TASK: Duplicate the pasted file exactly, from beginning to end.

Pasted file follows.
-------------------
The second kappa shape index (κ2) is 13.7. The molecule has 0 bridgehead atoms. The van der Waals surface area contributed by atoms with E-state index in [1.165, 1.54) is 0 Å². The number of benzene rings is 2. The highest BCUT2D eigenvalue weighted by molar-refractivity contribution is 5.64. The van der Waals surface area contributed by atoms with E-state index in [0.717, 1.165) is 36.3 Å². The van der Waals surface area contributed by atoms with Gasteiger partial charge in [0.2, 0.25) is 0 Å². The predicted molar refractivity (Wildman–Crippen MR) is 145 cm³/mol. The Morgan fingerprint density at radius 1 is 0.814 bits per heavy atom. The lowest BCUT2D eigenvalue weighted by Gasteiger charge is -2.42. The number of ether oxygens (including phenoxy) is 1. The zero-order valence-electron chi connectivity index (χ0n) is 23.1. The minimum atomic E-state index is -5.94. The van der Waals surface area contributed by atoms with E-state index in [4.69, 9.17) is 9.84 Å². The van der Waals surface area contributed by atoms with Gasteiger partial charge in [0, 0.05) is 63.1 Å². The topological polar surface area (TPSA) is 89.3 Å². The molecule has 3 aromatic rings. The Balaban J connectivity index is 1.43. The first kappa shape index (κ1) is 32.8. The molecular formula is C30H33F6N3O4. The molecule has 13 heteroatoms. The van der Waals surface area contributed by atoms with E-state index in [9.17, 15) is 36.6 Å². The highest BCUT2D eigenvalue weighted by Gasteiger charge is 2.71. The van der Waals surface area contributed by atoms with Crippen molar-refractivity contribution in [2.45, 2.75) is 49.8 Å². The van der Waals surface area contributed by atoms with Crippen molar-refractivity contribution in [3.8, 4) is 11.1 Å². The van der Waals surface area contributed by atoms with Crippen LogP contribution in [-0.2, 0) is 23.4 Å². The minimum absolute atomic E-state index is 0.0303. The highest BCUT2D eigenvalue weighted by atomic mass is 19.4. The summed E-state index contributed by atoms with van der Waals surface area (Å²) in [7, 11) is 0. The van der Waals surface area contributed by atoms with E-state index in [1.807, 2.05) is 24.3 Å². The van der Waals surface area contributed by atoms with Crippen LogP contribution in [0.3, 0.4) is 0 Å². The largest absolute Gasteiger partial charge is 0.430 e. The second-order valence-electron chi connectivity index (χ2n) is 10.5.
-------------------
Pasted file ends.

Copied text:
The second kappa shape index (κ2) is 13.7. The molecule has 0 bridgehead atoms. The van der Waals surface area contributed by atoms with E-state index in [1.165, 1.54) is 0 Å². The number of benzene rings is 2. The highest BCUT2D eigenvalue weighted by molar-refractivity contribution is 5.64. The van der Waals surface area contributed by atoms with E-state index in [0.717, 1.165) is 36.3 Å². The van der Waals surface area contributed by atoms with Gasteiger partial charge in [0.2, 0.25) is 0 Å². The predicted molar refractivity (Wildman–Crippen MR) is 145 cm³/mol. The Morgan fingerprint density at radius 1 is 0.814 bits per heavy atom. The lowest BCUT2D eigenvalue weighted by Gasteiger charge is -2.42. The number of ether oxygens (including phenoxy) is 1. The zero-order valence-electron chi connectivity index (χ0n) is 23.1. The minimum atomic E-state index is -5.94. The van der Waals surface area contributed by atoms with E-state index in [4.69, 9.17) is 9.84 Å². The van der Waals surface area contributed by atoms with Gasteiger partial charge in [0, 0.05) is 63.1 Å². The topological polar surface area (TPSA) is 89.3 Å². The molecule has 3 aromatic rings. The Balaban J connectivity index is 1.43. The first kappa shape index (κ1) is 32.8. The molecular formula is C30H33F6N3O4. The molecule has 13 heteroatoms. The van der Waals surface area contributed by atoms with E-state index in [9.17, 15) is 36.6 Å². The highest BCUT2D eigenvalue weighted by Gasteiger charge is 2.71. The van der Waals surface area contributed by atoms with Crippen molar-refractivity contribution in [2.45, 2.75) is 49.8 Å². The van der Waals surface area contributed by atoms with Crippen molar-refractivity contribution in [3.8, 4) is 11.1 Å². The van der Waals surface area contributed by atoms with Crippen LogP contribution in [-0.2, 0) is 23.4 Å². The minimum absolute atomic E-state index is 0.0303. The highest BCUT2D eigenvalue weighted by atomic mass is 19.4. The summed E-state index contributed by atoms with van der Waals surface area (Å²) in [7, 11) is 0. The van der Waals surface area contributed by atoms with E-state index in [1.807, 2.05) is 24.3 Å². The van der Waals surface area contributed by atoms with Crippen LogP contribution in [0.3, 0.4) is 0 Å². The largest absolute Gasteiger partial charge is 0.430 e. The second-order valence-electron chi connectivity index (χ2n) is 10.5.